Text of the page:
Fly Anglers and their Fighting Butts

A fly rod fighting butt is that inch and half of cork and EVA foam installed below the reel seat and is found on ALL factory fly rods in the single-handed 7-12 weight category.  You’ll almost never find one on a “trout weight rod”, rarely a 6 weight and certainly never on a 3 weight.  What’s the real purpose of one anyway?  Is it really just for fighting fish?  Well, first, there are several advantages to the fighting butt, and one is actually fighting fish.  Hobby and pro rod builders put them on light rods too.  Here’s why?

Fighting Fish (the obvious – the convention)

On rods intended for saltwater and anadromous species, they always have one.  The angler braces the fighting butt against the belly area so the rod can be used as a fulcrum, giving the angler more leverage over the fighting fish.  Fly rods are designed with the reel mounted close to the butt end, below the grip, so assuming the butt-to-gut position without a fighting butt can hinder your reel work. The basic task of winding the reel, and letting line peel off the reel when a fish want to run, can be frantic as it is, the stand-off of a fighting butt mitigates some of issues. Obviously, a cork or EVA foam fighting butt digging into your belly or chest is more comfortable in a fish fight than an aluminum reel seat butt cap.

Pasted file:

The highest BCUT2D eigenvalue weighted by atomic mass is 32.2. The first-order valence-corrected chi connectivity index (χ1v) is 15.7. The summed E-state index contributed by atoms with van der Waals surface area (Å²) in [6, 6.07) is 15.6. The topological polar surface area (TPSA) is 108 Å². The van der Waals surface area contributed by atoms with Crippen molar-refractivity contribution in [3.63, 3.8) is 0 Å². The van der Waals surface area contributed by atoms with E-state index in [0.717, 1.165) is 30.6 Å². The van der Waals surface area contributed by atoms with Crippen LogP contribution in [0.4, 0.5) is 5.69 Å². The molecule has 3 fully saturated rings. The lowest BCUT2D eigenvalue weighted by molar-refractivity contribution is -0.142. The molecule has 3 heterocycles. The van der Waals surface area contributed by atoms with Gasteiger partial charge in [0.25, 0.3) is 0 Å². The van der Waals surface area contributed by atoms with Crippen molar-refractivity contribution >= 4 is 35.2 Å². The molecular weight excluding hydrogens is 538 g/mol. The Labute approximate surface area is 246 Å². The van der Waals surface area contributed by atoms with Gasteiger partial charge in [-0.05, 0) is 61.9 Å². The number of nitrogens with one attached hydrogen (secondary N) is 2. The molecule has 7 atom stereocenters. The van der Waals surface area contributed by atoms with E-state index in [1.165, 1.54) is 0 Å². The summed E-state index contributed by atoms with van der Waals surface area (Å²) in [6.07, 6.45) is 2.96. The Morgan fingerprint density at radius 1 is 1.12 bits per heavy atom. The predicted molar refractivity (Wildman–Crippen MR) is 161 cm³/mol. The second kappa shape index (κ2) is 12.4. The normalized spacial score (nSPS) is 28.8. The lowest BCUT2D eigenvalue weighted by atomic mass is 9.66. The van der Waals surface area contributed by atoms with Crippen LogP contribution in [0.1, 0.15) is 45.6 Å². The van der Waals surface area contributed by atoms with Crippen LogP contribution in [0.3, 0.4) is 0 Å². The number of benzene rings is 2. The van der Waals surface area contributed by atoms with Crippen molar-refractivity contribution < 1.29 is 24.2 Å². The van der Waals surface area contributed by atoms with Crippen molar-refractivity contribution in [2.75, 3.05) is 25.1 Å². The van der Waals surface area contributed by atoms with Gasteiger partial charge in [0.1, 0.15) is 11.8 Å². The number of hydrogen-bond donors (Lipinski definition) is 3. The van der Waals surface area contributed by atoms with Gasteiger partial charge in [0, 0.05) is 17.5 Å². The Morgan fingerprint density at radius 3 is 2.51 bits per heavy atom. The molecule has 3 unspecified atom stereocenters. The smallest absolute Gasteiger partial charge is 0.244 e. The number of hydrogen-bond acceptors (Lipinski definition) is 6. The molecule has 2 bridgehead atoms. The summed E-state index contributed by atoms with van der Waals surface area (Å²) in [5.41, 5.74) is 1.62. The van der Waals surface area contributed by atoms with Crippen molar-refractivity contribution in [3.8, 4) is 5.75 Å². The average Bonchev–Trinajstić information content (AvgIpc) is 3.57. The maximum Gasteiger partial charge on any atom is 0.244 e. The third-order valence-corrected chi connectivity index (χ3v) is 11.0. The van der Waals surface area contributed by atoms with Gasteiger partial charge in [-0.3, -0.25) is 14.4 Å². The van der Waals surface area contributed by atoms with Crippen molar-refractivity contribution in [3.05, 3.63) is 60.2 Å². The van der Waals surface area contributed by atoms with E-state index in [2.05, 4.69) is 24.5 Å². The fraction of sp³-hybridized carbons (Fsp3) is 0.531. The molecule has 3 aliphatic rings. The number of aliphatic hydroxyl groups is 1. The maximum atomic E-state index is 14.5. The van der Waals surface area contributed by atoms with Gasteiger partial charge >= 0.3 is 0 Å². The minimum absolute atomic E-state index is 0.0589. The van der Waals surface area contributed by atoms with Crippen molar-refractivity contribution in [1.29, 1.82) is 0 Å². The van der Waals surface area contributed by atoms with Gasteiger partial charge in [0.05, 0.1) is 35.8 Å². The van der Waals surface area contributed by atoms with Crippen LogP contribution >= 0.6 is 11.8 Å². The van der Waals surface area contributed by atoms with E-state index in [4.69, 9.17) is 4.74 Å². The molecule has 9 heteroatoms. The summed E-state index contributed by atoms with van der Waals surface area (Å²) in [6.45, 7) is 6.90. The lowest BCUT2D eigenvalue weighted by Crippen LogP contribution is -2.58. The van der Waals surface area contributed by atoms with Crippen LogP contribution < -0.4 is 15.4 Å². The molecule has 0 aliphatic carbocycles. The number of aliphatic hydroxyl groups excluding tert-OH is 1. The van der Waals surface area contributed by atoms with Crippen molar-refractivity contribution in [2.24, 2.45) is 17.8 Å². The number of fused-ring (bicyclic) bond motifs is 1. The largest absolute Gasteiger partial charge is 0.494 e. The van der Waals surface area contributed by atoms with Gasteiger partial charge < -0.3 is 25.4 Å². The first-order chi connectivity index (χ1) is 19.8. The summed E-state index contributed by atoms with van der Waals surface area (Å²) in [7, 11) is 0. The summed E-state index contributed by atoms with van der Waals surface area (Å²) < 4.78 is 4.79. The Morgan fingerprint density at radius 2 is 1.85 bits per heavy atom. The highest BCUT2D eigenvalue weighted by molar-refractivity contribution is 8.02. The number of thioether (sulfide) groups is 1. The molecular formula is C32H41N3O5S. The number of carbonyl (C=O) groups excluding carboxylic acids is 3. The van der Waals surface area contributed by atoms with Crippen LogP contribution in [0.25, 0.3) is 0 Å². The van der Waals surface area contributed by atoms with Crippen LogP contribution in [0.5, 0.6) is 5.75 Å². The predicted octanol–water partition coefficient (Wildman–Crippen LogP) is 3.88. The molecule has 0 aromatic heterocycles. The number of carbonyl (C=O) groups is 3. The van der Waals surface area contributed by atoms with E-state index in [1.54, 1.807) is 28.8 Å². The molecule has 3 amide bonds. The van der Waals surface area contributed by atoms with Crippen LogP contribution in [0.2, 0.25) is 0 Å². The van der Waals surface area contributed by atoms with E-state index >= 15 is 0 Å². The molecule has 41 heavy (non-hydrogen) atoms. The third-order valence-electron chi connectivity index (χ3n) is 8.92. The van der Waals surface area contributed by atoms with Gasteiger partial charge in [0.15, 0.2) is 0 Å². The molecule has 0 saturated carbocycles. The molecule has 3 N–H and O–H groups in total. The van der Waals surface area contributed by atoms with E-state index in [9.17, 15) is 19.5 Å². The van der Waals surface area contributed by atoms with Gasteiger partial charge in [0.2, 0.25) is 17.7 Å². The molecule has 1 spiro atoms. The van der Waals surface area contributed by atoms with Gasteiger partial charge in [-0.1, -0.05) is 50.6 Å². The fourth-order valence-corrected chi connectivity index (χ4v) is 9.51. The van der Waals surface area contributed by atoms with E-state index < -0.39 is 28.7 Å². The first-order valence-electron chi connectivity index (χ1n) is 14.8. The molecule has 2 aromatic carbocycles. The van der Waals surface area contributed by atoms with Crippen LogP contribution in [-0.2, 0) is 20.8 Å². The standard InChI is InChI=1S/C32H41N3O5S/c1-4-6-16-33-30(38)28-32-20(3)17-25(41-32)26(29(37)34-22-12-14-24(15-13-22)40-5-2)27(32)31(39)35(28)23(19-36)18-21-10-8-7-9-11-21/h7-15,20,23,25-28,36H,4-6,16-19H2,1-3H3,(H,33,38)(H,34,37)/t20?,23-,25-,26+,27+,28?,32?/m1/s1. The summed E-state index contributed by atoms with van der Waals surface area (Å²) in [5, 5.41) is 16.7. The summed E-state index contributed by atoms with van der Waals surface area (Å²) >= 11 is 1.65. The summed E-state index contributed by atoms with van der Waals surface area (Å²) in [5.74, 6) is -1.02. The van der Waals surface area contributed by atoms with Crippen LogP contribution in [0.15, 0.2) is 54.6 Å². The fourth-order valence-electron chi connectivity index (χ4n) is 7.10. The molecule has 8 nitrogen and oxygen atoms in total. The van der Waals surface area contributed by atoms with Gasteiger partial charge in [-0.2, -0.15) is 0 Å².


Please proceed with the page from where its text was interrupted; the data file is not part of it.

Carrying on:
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A simple 1/2 inch butt on a 8.5′ 5 wt helps keep the reel seat threads clean and the reel suspended out of the dirt and sand. I prefer this butt style on kayak rods as well.

The Other Pros to a Fighting Butt

It’s challenging enough keeping loose line from hanging up on, well, EVERYTHING around you, like clothing. Not only does a short extension of cork below the reel seat help with this, it helps keeps your reel and reel seat out of the dirt and sand when you’re not fishing.  I especially like them on my kayak rods, regardless of the weight class of the rod.   In the tight quarters of a kayak or canoe, I find that a rod with a fighting butt, even just a small “bumper” gives me more options for stowage too. The rod slides around less in the cockpit of the kayak. I can lay the tip across the bow and hang the butt section off the seat or my leg.  On shore, I appreciate that it helps keep the reel seat and reel out of the dirt when it’s leaning against a branch, or when I’m rigging it up.

Aesthetics and Balance

Fighting butts give a rod builder another canvas for their art. Just Google images for “custom rods fighting butts”  and you’ll  get an idea of how creative builders are with their fighting butts that is.  As for balance, with a fighting butt the reel seat and grip area are mounted further up the blank. and this could shift the balance a bit towards the tip.  This might be a preferred on some rods, especially if you’re using a heavy reel.

In conclusion, if you are building a rod, or having one built for you. consider one.  You are not bound by the convention set by manufacturers who don’t fish with you.